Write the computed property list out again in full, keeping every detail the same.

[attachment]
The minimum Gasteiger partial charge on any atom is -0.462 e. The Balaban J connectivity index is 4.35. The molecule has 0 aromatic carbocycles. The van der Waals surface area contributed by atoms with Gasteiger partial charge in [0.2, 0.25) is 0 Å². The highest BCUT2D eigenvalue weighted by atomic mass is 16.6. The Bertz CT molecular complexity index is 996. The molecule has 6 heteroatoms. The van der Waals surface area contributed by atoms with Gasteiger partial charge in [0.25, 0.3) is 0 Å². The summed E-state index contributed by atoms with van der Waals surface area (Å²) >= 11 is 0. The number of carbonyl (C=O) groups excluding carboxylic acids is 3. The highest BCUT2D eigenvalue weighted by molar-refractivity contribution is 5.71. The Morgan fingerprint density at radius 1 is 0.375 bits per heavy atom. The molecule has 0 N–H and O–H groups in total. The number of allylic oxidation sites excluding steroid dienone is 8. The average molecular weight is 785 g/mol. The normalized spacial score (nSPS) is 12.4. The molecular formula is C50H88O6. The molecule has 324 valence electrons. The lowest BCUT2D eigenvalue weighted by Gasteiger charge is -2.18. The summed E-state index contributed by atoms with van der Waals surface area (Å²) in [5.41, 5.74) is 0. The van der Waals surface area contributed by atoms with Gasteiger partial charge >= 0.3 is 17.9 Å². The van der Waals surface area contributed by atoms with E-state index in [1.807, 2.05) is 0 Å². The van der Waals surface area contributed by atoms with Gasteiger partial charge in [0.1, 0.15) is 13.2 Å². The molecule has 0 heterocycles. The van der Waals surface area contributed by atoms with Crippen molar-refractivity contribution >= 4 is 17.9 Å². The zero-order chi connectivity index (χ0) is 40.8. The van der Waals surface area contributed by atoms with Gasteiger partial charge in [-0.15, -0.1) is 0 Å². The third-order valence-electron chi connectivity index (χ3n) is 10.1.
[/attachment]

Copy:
The minimum Gasteiger partial charge on any atom is -0.462 e. The Balaban J connectivity index is 4.35. The molecule has 0 aromatic carbocycles. The van der Waals surface area contributed by atoms with Gasteiger partial charge in [0.2, 0.25) is 0 Å². The highest BCUT2D eigenvalue weighted by atomic mass is 16.6. The Bertz CT molecular complexity index is 996. The molecule has 6 heteroatoms. The van der Waals surface area contributed by atoms with Gasteiger partial charge in [0.25, 0.3) is 0 Å². The summed E-state index contributed by atoms with van der Waals surface area (Å²) >= 11 is 0. The number of carbonyl (C=O) groups excluding carboxylic acids is 3. The highest BCUT2D eigenvalue weighted by molar-refractivity contribution is 5.71. The Morgan fingerprint density at radius 1 is 0.375 bits per heavy atom. The molecule has 0 N–H and O–H groups in total. The number of allylic oxidation sites excluding steroid dienone is 8. The average molecular weight is 785 g/mol. The normalized spacial score (nSPS) is 12.4. The molecular formula is C50H88O6. The molecule has 324 valence electrons. The lowest BCUT2D eigenvalue weighted by Gasteiger charge is -2.18. The summed E-state index contributed by atoms with van der Waals surface area (Å²) in [5.41, 5.74) is 0. The van der Waals surface area contributed by atoms with Gasteiger partial charge >= 0.3 is 17.9 Å². The van der Waals surface area contributed by atoms with E-state index in [1.807, 2.05) is 0 Å². The van der Waals surface area contributed by atoms with Gasteiger partial charge in [0.1, 0.15) is 13.2 Å². The molecule has 0 heterocycles. The van der Waals surface area contributed by atoms with Crippen molar-refractivity contribution >= 4 is 17.9 Å². The zero-order chi connectivity index (χ0) is 40.8. The van der Waals surface area contributed by atoms with Gasteiger partial charge in [-0.15, -0.1) is 0 Å². The third-order valence-electron chi connectivity index (χ3n) is 10.1.